While in Houston for the Texas Biennial, I had the pleasure of visiting not only the Museum of Fine Arts, Houston's James Turrell retrospective, but also the Light and Space art mystic's enormous, two-floor Skyspace installation at Rice University, "Twilight Epiphany," which debuted last year and caused a tiff between the college's jocks and art nerds.
Though the skies over the sprawling Texan metropolis were stormy on Saturday night, the Skyspace was packed, with both its ground-level seats and the ring of second-floor benches filling up by the time a docent appeared to recite the rules -- no cell phones, no flash photography, etc.
Unlike the Skyspace at MoMA PS1, "Meeting," "Twilight Epiphany" features an array of lighting effects common among Turrell's most recent installations. The resulting effect highlights the contrast in hue between the tones projected up onto the Skyspace's blank roof and the changing dusk sky glimpsed through the square aperture. Yellow lights, for instance, made the sky seem especially blue.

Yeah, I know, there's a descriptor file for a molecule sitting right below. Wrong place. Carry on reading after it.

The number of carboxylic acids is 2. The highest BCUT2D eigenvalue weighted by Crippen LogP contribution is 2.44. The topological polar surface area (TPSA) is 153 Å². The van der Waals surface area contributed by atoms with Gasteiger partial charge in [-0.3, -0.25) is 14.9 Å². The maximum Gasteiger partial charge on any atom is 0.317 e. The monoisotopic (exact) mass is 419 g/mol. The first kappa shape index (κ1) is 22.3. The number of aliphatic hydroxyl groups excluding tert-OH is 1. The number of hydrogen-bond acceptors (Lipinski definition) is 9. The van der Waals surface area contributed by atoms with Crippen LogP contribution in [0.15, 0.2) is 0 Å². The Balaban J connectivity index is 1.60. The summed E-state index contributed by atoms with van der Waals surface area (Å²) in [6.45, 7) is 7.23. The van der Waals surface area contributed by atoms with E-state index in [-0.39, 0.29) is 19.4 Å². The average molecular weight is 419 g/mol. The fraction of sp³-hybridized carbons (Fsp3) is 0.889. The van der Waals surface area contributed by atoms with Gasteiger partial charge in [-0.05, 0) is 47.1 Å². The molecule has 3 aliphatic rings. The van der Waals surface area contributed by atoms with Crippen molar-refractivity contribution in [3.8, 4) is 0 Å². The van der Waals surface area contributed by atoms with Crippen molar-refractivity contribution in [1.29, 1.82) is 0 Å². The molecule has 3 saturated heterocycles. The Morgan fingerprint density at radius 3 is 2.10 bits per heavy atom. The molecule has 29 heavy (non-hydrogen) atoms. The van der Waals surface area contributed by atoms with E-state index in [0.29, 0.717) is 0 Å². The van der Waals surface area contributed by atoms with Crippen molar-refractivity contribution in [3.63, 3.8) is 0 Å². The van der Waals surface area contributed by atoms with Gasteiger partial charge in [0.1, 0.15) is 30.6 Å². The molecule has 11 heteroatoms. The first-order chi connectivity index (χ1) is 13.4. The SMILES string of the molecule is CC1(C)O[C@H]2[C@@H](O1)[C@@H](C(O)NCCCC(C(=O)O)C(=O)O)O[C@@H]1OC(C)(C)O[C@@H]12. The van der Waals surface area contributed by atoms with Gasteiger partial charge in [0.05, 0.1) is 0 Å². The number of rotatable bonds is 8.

While a turquoise section of the 40-minute light sequence made the sky seem to turn a mauve tint with hints of burgundy.
A minor drawback of the installation, of which future visitors should be mindful, is the swarm of mosquitoes that frequents the artwork, preying on visitors as they sit and attempt to contemplate the installation's subtle light tricks.
On Saturday evening the ominous clouds eventually let forth with lightning and rain, causing the installation to empty out prematurely. Though the combination of inclement weather and incessant mosquito attacks -- and a Houston PD helicopter that passed through the aperture at one point -- made the titular epiphany difficult to achieve, the installation is no less spectacular and an essential destination for any and every Turrell enthusiast, whether or not they are attempting to complete the daunting "Tour de Turrell."
James Turrell's "Twilight Epiphany" is open from before dawn until 10pm every day except for Tuesday afternoon.
-Benjamin Sutton, ARTINFO
(Photos by the author.)
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